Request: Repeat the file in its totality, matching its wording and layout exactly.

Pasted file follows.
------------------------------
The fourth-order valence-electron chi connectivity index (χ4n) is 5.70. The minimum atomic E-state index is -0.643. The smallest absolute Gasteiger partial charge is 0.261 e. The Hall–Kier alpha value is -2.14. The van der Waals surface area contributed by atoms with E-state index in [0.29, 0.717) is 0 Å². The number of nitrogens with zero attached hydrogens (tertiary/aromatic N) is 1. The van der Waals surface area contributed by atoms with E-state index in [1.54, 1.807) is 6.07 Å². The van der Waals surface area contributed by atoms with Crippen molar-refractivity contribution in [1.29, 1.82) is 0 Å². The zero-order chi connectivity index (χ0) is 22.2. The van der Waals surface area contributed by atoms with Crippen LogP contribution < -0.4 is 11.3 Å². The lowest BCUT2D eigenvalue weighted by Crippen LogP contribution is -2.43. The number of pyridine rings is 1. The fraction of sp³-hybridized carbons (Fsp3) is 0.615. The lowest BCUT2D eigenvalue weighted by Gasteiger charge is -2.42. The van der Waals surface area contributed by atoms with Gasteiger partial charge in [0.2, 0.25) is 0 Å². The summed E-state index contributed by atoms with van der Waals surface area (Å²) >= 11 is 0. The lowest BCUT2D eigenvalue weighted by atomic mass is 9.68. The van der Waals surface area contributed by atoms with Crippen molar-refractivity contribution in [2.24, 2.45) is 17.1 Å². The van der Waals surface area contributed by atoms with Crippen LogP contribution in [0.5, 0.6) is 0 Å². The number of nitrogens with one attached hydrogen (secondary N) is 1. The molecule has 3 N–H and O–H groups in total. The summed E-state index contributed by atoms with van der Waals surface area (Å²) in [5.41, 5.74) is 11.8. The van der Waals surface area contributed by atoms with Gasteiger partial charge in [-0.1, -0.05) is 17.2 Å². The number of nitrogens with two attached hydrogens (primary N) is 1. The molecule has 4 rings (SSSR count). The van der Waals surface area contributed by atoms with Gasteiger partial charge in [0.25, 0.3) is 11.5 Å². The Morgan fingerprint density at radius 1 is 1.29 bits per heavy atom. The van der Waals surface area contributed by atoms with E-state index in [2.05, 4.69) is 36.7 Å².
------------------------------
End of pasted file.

The fourth-order valence-electron chi connectivity index (χ4n) is 5.70. The minimum atomic E-state index is -0.643. The smallest absolute Gasteiger partial charge is 0.261 e. The Hall–Kier alpha value is -2.14. The van der Waals surface area contributed by atoms with E-state index in [0.29, 0.717) is 0 Å². The number of nitrogens with zero attached hydrogens (tertiary/aromatic N) is 1. The van der Waals surface area contributed by atoms with E-state index in [1.54, 1.807) is 6.07 Å². The van der Waals surface area contributed by atoms with Crippen molar-refractivity contribution in [1.29, 1.82) is 0 Å². The zero-order chi connectivity index (χ0) is 22.2. The van der Waals surface area contributed by atoms with Crippen LogP contribution < -0.4 is 11.3 Å². The lowest BCUT2D eigenvalue weighted by Crippen LogP contribution is -2.43. The number of pyridine rings is 1. The fraction of sp³-hybridized carbons (Fsp3) is 0.615. The lowest BCUT2D eigenvalue weighted by Gasteiger charge is -2.42. The van der Waals surface area contributed by atoms with Gasteiger partial charge in [0.2, 0.25) is 0 Å². The summed E-state index contributed by atoms with van der Waals surface area (Å²) >= 11 is 0. The lowest BCUT2D eigenvalue weighted by atomic mass is 9.68. The van der Waals surface area contributed by atoms with Crippen molar-refractivity contribution in [2.24, 2.45) is 17.1 Å². The van der Waals surface area contributed by atoms with Crippen LogP contribution in [0.5, 0.6) is 0 Å². The number of nitrogens with one attached hydrogen (secondary N) is 1. The molecule has 3 N–H and O–H groups in total. The summed E-state index contributed by atoms with van der Waals surface area (Å²) in [5.41, 5.74) is 11.8. The van der Waals surface area contributed by atoms with Gasteiger partial charge in [-0.1, -0.05) is 17.2 Å². The number of nitrogens with two attached hydrogens (primary N) is 1. The molecule has 4 rings (SSSR count). The van der Waals surface area contributed by atoms with Gasteiger partial charge in [0.25, 0.3) is 11.5 Å². The Morgan fingerprint density at radius 1 is 1.29 bits per heavy atom. The van der Waals surface area contributed by atoms with E-state index in [2.05, 4.69) is 36.7 Å².